Disney’s THE JUNGLE BOOK (2016) is a faithful and amazingly appealing live-action and CGI blend of the 1967 animated Disney classic and Rudyard Kipling’s Jungle Books from back in the late 1800’s. With a well-rounded and pitch-perfect cast of Neel Sethi as Mowgli (the only live-action character in the film), Bill Murray as the lovable bear and friend Baloo, Ben Kingsley as the watchful panther mentor Bagheera, Lupita Nyong’O as the loving wolf Raksha, Scarlett Johansson as the dangerous snake Kaa, Idris Elba as the fearsome tiger Shere Khan and Christopher Walken as King Louie and excellent direction from Jon Favreau solidify THE JUNGLE BOOK as the best live-action Disney fable…so far.
THE JUNGLE BOOK is a familiar and appealing story that pretty much everyone from many generations over know the story of, so I’ll skip the short story summaries I usually start my reviews with to give ya’ll, my readers, background as to what to expect in the film. Instead of a summary, I’ll tell ya’ll straight out what to expect out of the adaptation, the quality of the film itself and everything I know of in it, and that if you haven’t seen THE JUNGLE BOOK, you really do HAVE to. Especially for fans of Disney and all things Jungle Book (which means you may already have seen it).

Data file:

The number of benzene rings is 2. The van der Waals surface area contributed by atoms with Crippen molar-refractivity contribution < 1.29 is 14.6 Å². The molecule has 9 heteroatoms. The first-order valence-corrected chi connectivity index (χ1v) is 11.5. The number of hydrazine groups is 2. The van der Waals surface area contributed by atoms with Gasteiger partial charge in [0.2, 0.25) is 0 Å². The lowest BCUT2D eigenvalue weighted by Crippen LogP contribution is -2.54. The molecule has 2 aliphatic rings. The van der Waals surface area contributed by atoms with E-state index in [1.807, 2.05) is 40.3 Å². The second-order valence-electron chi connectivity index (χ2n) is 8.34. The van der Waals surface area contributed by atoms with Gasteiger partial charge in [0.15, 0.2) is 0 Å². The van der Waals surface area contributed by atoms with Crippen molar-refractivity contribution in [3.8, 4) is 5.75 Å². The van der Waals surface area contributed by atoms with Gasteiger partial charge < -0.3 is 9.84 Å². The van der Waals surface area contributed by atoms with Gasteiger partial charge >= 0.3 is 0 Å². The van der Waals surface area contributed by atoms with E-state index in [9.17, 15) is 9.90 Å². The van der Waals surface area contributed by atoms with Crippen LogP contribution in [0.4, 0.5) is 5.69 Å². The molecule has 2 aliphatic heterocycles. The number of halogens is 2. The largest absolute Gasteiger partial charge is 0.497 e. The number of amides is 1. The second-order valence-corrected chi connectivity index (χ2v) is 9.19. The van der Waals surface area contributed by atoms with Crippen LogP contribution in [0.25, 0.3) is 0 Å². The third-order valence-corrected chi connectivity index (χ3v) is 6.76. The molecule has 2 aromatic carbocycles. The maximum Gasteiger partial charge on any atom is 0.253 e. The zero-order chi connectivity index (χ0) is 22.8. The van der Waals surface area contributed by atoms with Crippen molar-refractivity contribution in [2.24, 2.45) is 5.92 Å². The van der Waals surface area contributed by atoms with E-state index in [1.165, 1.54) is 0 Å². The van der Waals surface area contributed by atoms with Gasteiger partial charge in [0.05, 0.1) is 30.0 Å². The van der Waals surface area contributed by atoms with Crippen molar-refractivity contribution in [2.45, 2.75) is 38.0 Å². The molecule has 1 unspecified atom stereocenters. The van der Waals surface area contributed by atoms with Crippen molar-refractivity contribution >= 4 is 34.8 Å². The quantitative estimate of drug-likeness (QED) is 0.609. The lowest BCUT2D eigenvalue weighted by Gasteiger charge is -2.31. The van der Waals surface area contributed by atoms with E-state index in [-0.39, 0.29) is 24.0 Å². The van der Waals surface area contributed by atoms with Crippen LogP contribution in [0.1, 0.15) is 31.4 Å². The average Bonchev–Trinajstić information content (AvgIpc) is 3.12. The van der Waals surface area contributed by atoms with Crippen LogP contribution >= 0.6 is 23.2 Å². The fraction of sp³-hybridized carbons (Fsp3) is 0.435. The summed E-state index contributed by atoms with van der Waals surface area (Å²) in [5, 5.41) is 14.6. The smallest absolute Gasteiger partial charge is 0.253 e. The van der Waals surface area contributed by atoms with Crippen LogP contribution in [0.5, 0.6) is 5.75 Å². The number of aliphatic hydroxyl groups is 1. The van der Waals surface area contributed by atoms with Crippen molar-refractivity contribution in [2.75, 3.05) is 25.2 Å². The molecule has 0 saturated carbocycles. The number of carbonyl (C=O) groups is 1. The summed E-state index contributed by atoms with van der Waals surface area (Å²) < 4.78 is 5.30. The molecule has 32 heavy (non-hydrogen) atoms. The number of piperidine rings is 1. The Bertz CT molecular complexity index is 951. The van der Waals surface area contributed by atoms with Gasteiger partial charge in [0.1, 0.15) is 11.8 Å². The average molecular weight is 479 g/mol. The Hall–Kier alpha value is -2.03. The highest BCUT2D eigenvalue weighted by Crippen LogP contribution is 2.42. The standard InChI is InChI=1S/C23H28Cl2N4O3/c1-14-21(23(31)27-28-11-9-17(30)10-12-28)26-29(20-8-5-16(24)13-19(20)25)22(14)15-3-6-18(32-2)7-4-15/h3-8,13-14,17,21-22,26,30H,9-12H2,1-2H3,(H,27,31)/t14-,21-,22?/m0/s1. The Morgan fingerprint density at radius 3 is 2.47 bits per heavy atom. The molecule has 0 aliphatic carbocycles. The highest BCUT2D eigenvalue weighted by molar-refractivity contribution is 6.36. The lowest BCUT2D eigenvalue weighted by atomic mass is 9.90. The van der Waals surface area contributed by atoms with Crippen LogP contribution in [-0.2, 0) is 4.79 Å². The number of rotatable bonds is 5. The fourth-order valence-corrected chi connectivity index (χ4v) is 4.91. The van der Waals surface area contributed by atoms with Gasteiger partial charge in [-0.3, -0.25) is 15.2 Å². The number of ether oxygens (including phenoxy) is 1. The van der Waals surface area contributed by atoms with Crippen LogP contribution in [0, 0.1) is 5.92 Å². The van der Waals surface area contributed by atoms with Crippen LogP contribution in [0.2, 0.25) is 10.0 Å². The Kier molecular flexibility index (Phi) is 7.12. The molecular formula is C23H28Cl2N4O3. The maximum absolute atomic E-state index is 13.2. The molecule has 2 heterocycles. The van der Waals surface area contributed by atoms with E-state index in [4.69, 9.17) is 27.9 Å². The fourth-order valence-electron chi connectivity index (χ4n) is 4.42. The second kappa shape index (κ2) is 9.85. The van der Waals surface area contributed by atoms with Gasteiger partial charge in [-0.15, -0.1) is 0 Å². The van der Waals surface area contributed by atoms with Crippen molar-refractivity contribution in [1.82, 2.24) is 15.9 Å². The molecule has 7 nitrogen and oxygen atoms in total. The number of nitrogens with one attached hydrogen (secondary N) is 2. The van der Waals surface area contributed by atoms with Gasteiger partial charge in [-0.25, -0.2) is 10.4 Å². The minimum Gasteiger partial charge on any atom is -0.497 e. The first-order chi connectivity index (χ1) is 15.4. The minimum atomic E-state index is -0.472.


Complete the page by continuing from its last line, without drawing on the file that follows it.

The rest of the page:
First off, the CGI is so vivid in THE JUNGLE BOOK (2016) that you’ll get lost in the story almost immediately from the very start. The only live-actor is Mowgli, played to near-perfection by newcomer Neel Seethi, bringing to life his legendary and very human and relatable boy protagonist. I can see now a lot of young boys looking up to Seethi’s take on Mowgli and seeing him as a role model. Now that’s something to be happy about. Still, Bill Murray and Ben Kingsley and Idris Elba bring to vivid (and often-times roaring) life to their respective characters, where Murray’s Baloo brings the expected amount of humor and warmth while Kingsley’s Bagheera brings the amount of wisdom and love while Idris Elba’s fearsome and manipulative Shere Khan layers the menace upon every scene Khan is in, and the CGI is so good as to immerse every viewer into the almost-unreal jungle landscape and story of Mowgli deciding on how to find his place in the world, stay alive and out of the grips of Shere Khan, and to bond and learn from his friends and jungle family.
The other performances are great too, brief but necessary to move the story forward. To hear Johansson’s Kaa give background to Mowgli’s past and why Khan wants Mowgli gone so badly shine through, and Walken’s King Louie’s motivations for ruling the jungle are imposing with his size and strength in monkey numbers enhancing the possible threat he may have against Mowgli.
Anyhow, THE JUNGLE BOOK (2016) is must-see cinema and a treat for all ages, except for the littlest wolf cubs. There quite a few sequences of scary action and peril, just like the PG rating states. Still, Disney and director Jon Favreau hit a home run with THE JUNGLE BOOK, and I hope that Disney and Emma Watson’s BEAUTY IN THE BEAST is just as good!